Her other favourite is the Gruffalo and she has started to point to the owl and the snake, and of course the Gruffalo, when I ask her to show me where they are, and I am hoping that she soon starts to get the same developmental benefit from the Snail and the Whale as I can think of no finer introduction to the concept of relating words to images than the works of Donaldson and Scheffler.

PS I love the scared face of the woman in green in the speedboat "Buzz".
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on 19 May 2006
Julia Donaldson is one of the most popular and successful childrens authors at the moment and pretty much most parents have copies I think of The Smarties gold award winning The Gruffalo. Axel Scheffler is a competently trained artist and the two have had numerous pairings with her other books.

Her other books, Gruffalo's Child, Squash & a Squeeze, Charlie Cook, Giant, Room on a Broom, Monkey, Paintbrush & Sharing a Shell also get a lot of attention.

I'm not personally keen on things which seem to be over hyped, and don't particularly like the Gruffalo (awarded Pre-School award by The Book Trust) have to say, but I do like this book (Blue Peter Book Award: Best Illustrated Book to Read Aloud 2005)

It's unfortunately too old for my three year old - perhaps some parents could read it to this age group but really it's most suitable for the 5-8 age range having smallish writing etc. The pictures are very nice and the story/themes good, supporting "understanding of the world" etc. My child prefers "Sharing a Shell" and the funny "Room on a Broom" at her stage.

It is most likely a modern classic along with Donaldson's other titles.

Other good picture books for this age range are by Giles Andreae, Dahl, Lynley Dodd, Judith Kerr, Martin Waddell, Max Velthuijs, Debi Gliori & Emma Chichester-Clark etc and you can also search by age through the Book Trust recommendations list online.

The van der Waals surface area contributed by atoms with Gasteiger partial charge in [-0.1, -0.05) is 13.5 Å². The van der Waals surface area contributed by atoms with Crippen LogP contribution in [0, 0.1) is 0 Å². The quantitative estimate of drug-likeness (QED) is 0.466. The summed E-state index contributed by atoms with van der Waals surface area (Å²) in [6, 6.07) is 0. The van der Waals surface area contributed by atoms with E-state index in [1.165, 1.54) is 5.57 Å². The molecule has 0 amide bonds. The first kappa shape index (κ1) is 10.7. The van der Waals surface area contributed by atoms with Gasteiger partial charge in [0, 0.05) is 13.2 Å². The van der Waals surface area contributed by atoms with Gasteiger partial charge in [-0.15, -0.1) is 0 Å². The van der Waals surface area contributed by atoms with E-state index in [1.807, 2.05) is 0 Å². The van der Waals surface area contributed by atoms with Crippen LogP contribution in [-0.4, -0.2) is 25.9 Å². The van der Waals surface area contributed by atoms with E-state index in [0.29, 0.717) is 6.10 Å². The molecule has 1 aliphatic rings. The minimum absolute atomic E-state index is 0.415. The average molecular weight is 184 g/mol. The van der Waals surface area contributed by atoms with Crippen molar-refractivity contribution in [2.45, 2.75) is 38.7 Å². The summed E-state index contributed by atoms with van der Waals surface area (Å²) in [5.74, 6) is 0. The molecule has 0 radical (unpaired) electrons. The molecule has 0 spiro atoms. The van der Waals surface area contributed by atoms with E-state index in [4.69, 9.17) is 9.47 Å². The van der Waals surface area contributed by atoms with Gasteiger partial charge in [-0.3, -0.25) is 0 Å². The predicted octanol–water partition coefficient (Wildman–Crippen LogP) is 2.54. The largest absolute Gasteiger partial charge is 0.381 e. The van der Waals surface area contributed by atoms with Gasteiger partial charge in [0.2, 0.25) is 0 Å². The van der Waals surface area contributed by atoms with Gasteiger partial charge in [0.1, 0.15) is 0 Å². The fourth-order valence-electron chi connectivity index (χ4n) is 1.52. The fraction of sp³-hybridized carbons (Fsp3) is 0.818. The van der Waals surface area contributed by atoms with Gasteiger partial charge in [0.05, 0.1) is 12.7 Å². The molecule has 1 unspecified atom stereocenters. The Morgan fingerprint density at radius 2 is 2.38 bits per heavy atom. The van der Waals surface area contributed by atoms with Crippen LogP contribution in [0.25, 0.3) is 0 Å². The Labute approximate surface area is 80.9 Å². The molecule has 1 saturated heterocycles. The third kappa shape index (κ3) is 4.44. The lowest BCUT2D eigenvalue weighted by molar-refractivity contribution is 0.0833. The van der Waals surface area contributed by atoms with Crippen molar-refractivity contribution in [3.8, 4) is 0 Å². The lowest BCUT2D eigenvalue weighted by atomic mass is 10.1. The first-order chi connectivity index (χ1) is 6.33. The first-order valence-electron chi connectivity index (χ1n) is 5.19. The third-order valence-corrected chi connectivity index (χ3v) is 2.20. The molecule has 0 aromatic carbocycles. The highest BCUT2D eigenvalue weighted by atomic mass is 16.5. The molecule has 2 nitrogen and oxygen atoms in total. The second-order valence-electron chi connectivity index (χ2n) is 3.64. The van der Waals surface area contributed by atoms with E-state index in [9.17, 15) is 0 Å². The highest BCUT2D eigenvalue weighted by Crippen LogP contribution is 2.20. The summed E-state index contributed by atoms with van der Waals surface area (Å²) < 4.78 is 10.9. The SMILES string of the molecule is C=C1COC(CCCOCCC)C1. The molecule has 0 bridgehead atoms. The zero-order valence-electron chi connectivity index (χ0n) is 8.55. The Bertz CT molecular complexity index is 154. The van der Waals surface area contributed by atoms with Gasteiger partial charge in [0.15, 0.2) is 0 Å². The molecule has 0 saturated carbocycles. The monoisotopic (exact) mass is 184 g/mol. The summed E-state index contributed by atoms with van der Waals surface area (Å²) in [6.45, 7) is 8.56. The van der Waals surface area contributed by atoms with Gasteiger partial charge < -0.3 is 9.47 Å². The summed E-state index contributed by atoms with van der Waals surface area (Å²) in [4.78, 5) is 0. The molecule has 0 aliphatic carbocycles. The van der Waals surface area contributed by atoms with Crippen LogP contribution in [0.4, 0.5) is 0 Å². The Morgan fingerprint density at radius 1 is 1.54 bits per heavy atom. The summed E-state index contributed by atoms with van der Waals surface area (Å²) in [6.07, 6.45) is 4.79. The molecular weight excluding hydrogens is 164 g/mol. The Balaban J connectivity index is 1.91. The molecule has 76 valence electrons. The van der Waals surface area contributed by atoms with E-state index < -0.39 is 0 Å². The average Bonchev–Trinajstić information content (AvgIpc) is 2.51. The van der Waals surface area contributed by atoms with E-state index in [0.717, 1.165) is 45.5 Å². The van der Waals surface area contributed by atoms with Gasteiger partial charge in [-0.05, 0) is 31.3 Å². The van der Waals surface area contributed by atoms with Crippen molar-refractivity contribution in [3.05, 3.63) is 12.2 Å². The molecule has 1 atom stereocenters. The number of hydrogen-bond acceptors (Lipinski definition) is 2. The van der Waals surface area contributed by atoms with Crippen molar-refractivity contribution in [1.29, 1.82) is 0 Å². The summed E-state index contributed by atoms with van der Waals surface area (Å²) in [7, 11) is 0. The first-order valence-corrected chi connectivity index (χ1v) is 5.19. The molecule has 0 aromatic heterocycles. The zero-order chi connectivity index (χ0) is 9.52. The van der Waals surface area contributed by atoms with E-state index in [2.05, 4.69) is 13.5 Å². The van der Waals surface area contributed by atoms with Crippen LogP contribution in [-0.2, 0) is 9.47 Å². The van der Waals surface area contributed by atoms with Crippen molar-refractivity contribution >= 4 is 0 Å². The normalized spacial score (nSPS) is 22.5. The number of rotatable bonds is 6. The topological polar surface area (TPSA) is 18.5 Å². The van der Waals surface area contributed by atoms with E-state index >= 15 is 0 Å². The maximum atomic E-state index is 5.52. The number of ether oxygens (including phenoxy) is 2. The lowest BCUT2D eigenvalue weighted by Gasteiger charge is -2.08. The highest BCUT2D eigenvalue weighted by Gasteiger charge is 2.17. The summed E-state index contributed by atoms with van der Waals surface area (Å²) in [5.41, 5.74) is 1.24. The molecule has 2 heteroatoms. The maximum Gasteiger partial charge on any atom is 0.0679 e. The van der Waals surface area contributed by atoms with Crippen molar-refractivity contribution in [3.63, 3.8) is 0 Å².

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on 6 October 2006
Donaldson has taken the theme of the fable of the lion with the thorn in his paw, saved by the feeble mouse and has reworked it with the tale of the snail and the whale. As with the original Aesop story it gives small people a sense of hope about the potential to influence their environment in significant ways. Unlike Aesop it does this through magical poetry that neither I nor my 3 year-old tire of, alongside beautiful illustrations.
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on 18 January 2005
My children (4 and 7) absolutely love this book. They both relate to the ideas of wanting to explore the world further and being too small. Smashing to read on a day when a little one has been helpful, so they can relate to the story. Lovely lovely book and a lasting reference for them from when they were very tiny to a grown up seven!
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on 1 November 2005
I absolutely love this book. It is a classic tale with a friendship reminiscent of Wilbur and Charlotte, though expressed in much fewer words. This is an exceptional book with beautiful illustrations and a wonderful story - perfect for all ages. The adventurous spirit and courage of our tiny hero is remarkable, proving that even the smallest of us can make a huge difference in the world. This is truly a prize book for my collection, and one I will enjoy reading again and again for years to come.
J.H. Sweet, author of The Fairy Chronicles